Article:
Four glassworks operated in Alexandria at the turn of the century, and at least one, Old Dominion Glass Co., employed African-American men and women. The factory, large by Alexandria standards, operated from 1901-1925 on North Fairfax Street between First and Montgomery streets. Many of its roughly 250 black and white workers lived in the surrounding Cross Canal neighborhood, named for its location on the already defunct Alexandria Canal.
Old Dominion specialized in beer, soda, and medicine bottles. During holidays and in slow times, employees turned out novelty items like glass canes and pig-shaped bottles. In 1981, an African-American resident of Cross Canal, Virginia Knapper, recalled what it was like to work at Old Dominion:
“The glass was made in something like a furnace. It was runny, well, it was more soupy than dough. I'd say it would be more like the dough you make pancakes [from]. They had these long tools that they stick in there and wind around until they got a certain amount...on the stick when they take it out...it looked like a stone...they rolled it up and down, up and down, and there'd be two of us sitting at the molds...I was a mold girl once, and then I also [did] what they used to call "snapper" when it came out of the mold. [I'd] be right there with my gadget and snap it off.“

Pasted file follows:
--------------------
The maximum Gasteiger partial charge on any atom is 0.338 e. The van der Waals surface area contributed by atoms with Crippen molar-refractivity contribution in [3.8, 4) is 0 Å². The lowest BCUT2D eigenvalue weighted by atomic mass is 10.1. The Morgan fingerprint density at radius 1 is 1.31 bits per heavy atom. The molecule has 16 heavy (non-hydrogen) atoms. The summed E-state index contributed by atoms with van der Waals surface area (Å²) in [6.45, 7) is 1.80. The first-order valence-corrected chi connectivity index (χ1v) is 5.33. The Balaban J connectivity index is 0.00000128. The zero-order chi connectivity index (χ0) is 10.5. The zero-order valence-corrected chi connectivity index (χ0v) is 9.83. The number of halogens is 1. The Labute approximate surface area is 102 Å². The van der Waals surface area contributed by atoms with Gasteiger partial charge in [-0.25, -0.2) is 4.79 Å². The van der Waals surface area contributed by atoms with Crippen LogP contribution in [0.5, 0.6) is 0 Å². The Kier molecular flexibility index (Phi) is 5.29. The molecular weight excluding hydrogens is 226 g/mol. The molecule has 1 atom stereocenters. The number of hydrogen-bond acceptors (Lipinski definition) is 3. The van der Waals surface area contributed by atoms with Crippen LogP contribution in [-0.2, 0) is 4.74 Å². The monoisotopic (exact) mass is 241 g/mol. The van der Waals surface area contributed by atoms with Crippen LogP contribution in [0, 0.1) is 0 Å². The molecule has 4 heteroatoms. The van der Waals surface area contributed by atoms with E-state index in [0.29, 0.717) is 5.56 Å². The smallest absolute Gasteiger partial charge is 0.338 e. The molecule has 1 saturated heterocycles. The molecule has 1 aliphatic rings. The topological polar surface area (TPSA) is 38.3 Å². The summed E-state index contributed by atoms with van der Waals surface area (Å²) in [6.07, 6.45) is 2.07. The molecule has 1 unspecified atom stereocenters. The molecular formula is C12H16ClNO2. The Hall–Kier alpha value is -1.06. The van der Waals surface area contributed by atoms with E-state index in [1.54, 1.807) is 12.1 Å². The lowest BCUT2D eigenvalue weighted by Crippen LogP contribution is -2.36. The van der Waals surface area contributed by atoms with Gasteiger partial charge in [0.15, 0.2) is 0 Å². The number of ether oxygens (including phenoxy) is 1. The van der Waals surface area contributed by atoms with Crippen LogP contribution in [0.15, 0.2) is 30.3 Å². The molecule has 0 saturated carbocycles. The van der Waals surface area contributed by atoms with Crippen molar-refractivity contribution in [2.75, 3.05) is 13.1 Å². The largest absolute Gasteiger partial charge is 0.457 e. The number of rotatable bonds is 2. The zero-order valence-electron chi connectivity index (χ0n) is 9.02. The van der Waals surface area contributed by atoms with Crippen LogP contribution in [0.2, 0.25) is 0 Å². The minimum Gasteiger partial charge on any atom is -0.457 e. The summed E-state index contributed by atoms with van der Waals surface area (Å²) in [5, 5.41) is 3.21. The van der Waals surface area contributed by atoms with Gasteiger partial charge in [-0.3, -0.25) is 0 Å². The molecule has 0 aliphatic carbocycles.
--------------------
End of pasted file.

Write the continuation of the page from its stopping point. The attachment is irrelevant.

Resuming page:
In June 1911, six African-American boys who worked at Old Dominion posed for a photograph by Lewis Hine for his soon-to-be famous expose of child labor practices in American factories. A large group of black and white boys also posed for Hine, who noted a few of their names and addresses. “I counted 7 white boys and several colored boys that seemed to be under 14 years old,” Hines wrote in his caption for the photograph.
While both blacks and whites worked in the Old Dominion glassworks, it’s unclear whether they worked side by side on the same jobs. Many industries segregated blacks and whites according to the jobs they worked. Some southern industries, like textiles, were strictly segregated; others, such as coal mining, had integrated workforces.
The Old Dominion Glass Co. building was destroyed by fire in 1925.
Located at North Fairfax and Montgomery streets.
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At North Fairfax and Montgomery streets